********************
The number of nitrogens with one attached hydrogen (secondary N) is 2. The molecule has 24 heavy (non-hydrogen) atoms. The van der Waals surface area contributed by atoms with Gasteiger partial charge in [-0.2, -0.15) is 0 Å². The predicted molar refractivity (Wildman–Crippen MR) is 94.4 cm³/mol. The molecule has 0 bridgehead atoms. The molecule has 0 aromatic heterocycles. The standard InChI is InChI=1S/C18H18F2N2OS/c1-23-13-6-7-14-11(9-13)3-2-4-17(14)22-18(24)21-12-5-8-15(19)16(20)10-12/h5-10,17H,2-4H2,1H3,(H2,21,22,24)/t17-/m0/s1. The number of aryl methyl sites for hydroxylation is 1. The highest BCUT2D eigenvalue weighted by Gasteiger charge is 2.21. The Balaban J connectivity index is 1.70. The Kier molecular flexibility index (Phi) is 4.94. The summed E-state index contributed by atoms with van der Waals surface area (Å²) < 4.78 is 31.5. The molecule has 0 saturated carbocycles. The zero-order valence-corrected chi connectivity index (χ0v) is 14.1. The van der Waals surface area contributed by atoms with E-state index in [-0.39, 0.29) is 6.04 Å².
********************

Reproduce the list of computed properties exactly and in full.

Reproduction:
The number of nitrogens with one attached hydrogen (secondary N) is 2. The molecule has 24 heavy (non-hydrogen) atoms. The van der Waals surface area contributed by atoms with Gasteiger partial charge in [-0.2, -0.15) is 0 Å². The predicted molar refractivity (Wildman–Crippen MR) is 94.4 cm³/mol. The molecule has 0 bridgehead atoms. The molecule has 0 aromatic heterocycles. The standard InChI is InChI=1S/C18H18F2N2OS/c1-23-13-6-7-14-11(9-13)3-2-4-17(14)22-18(24)21-12-5-8-15(19)16(20)10-12/h5-10,17H,2-4H2,1H3,(H2,21,22,24)/t17-/m0/s1. The number of aryl methyl sites for hydroxylation is 1. The highest BCUT2D eigenvalue weighted by Gasteiger charge is 2.21. The Balaban J connectivity index is 1.70. The Kier molecular flexibility index (Phi) is 4.94. The summed E-state index contributed by atoms with van der Waals surface area (Å²) < 4.78 is 31.5. The molecule has 0 saturated carbocycles. The zero-order valence-corrected chi connectivity index (χ0v) is 14.1. The van der Waals surface area contributed by atoms with E-state index in [-0.39, 0.29) is 6.04 Å².